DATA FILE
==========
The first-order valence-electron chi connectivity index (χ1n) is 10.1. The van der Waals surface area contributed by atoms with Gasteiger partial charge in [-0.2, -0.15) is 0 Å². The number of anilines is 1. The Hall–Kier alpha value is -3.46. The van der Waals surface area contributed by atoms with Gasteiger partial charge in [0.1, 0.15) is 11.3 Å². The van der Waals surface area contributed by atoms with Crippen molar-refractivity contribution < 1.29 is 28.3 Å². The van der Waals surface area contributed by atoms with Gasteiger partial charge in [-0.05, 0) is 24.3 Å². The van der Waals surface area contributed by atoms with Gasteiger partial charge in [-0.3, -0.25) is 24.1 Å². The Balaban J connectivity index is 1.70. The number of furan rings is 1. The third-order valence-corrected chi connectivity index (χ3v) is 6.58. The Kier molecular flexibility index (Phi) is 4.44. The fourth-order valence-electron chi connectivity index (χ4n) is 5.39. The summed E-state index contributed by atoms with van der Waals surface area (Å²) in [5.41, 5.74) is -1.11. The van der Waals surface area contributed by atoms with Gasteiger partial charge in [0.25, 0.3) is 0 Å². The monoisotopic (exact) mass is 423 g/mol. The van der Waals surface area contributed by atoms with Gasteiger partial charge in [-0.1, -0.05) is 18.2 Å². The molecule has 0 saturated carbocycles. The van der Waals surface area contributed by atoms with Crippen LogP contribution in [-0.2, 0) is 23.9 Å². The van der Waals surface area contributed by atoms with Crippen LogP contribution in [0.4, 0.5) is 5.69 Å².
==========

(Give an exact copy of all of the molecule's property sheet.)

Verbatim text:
The first-order valence-electron chi connectivity index (χ1n) is 10.1. The van der Waals surface area contributed by atoms with Gasteiger partial charge in [-0.2, -0.15) is 0 Å². The number of anilines is 1. The Hall–Kier alpha value is -3.46. The van der Waals surface area contributed by atoms with Gasteiger partial charge in [0.1, 0.15) is 11.3 Å². The van der Waals surface area contributed by atoms with Crippen molar-refractivity contribution < 1.29 is 28.3 Å². The van der Waals surface area contributed by atoms with Gasteiger partial charge in [-0.05, 0) is 24.3 Å². The van der Waals surface area contributed by atoms with Gasteiger partial charge in [-0.3, -0.25) is 24.1 Å². The Balaban J connectivity index is 1.70. The number of furan rings is 1. The third-order valence-corrected chi connectivity index (χ3v) is 6.58. The Kier molecular flexibility index (Phi) is 4.44. The fourth-order valence-electron chi connectivity index (χ4n) is 5.39. The summed E-state index contributed by atoms with van der Waals surface area (Å²) in [5.41, 5.74) is -1.11. The van der Waals surface area contributed by atoms with Gasteiger partial charge in [0.25, 0.3) is 0 Å². The monoisotopic (exact) mass is 423 g/mol. The van der Waals surface area contributed by atoms with Gasteiger partial charge in [-0.1, -0.05) is 18.2 Å². The molecule has 0 saturated carbocycles. The van der Waals surface area contributed by atoms with Crippen LogP contribution in [-0.2, 0) is 23.9 Å². The van der Waals surface area contributed by atoms with Crippen LogP contribution in [0.4, 0.5) is 5.69 Å².